Improved defense fuels Caps' resurgence

The Washington Capitals gave another demonstration of the big turnaround they have undergone in the past three weeks with their 3-2 victory over the Vancouver Canucks on Friday.

The Capitals, who started 0-6, are .500 for the first time. With two third-period goals by Peter Bondra, for the first time this season, Washington came from behind in the final period to win.


This game also demonstrated that the turnaround, so evident in the won-lost column, is riding on a coordinated defensive effort.

Three weeks ago, Washington was giving up more than 30 shots a game, 5.8 goals a game and trying to stabilize its goaltending, with Rick Tabaracci and Olie Kolzig sidelined with knee injuries.


Today, the goaltending is solid, with Tabaracci, 3-1 with a 2.22 goals-against average after Friday's win, and Don Beaupre, 4-3 with a 4.43 GAA and undefeated in his past four games.

Opposing shots on goal have been under 30 for the past eight games. The Canucks were held to 25. And the goals-against average over the same eight-game period is 2.5.

"We've tightened the screws," said Capitals coach Terry Murray. "Our forwards are giving the defense the support it needs to do its job."

Yesterday, after a 45-minute practice at Piney Orchard Ice Rick, the Capitals enjoyed dissecting the play that has made them one of the hottest teams in the NHL with a 7-1 record in their past eight games.

"The forwards are picking up the right guys," said defenseman Calle Johansson. "They're checking them way back up the ice, and that means we [the defensemen] can concentrate on the guy with the puck.

"We're talking more on the ice to each other. We're all telling the forwards to stay with their men. If they do that the other team can't use their trailers [trailing players] and we eliminate the puck handler."

It seems so simple, but it is far from that. It means the forwards have to have confidence in their defensemen, restrain a natural tendency to follow the puck carrier and be willing to use oral and visual communication on the ice.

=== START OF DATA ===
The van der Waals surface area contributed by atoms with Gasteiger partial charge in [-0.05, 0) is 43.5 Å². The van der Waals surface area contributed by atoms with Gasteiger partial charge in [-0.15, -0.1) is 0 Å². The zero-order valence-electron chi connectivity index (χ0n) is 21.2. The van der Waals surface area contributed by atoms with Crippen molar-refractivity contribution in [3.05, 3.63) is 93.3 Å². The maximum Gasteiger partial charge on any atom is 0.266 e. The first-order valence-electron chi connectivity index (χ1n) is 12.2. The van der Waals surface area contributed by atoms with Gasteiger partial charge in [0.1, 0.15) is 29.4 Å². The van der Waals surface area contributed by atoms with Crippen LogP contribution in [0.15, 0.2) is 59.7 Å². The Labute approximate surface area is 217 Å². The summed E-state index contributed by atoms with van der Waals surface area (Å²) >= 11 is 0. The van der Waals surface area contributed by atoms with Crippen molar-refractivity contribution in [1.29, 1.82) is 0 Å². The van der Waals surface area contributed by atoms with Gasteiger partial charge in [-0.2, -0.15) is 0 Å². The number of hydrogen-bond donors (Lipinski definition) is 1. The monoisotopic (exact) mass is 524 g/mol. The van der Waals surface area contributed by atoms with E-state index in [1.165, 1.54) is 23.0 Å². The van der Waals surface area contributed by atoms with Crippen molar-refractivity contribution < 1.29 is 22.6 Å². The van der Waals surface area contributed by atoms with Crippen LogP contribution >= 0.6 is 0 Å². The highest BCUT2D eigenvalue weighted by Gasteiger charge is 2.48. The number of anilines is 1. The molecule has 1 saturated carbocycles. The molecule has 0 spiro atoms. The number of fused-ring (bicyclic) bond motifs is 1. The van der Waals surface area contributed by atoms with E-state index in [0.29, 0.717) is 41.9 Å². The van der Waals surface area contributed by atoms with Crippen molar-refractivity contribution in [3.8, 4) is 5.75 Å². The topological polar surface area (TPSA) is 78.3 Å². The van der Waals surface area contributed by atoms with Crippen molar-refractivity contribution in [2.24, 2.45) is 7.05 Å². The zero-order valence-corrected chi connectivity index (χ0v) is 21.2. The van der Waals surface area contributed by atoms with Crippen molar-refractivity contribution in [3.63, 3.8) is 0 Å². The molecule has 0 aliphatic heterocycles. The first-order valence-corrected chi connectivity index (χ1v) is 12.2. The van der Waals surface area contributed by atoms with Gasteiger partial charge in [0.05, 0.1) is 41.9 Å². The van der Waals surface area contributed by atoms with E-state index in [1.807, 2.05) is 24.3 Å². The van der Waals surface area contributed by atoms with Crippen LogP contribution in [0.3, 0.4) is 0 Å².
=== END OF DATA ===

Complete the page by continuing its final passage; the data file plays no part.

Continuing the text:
"It simply took us awhile to get the confidence we needed to have in each other," said forward Kelly Miller. "Now we have it. We're used to each other, to what each of us is going to do and we're communicating better."


A perfect example occurred during the first period Friday, when several Capitals were trying to dig the puck out from along the boards in their defensive end.

Dimitri Khristich saw the situation and decided to go help. But on his way to the boards, defenseman Brian Curran put his hand on Khristich's shoulder and told him to go back to his man.

"It makes the game so much easier when you communicate," Curran said. "When a player has his back turned, he has to have the confidence that the guys behind him are doing their jobs.

"We needed Dimitri to stay on the point, and eventually the puck came back to him and he was able to clear it out of the zone. When you communicate, it keeps everyone focused."

Murray said he has seen an improvement in on-ice communication, orally and through eye contact, but he wants more.

"Playing well defensively, allows you to get a better transition game going," Murray said.


NOTES: Besides getting two goals from Bondra Friday, Washington got a goal from Alan May, his first of the season. . . . Pat Peake (ankle) is still day-to-day. Murray said he needs Peake at 100 percent to play his type of game, and, as of yesterday, Peake was still feeling twinges of pain during certain moves on the ice.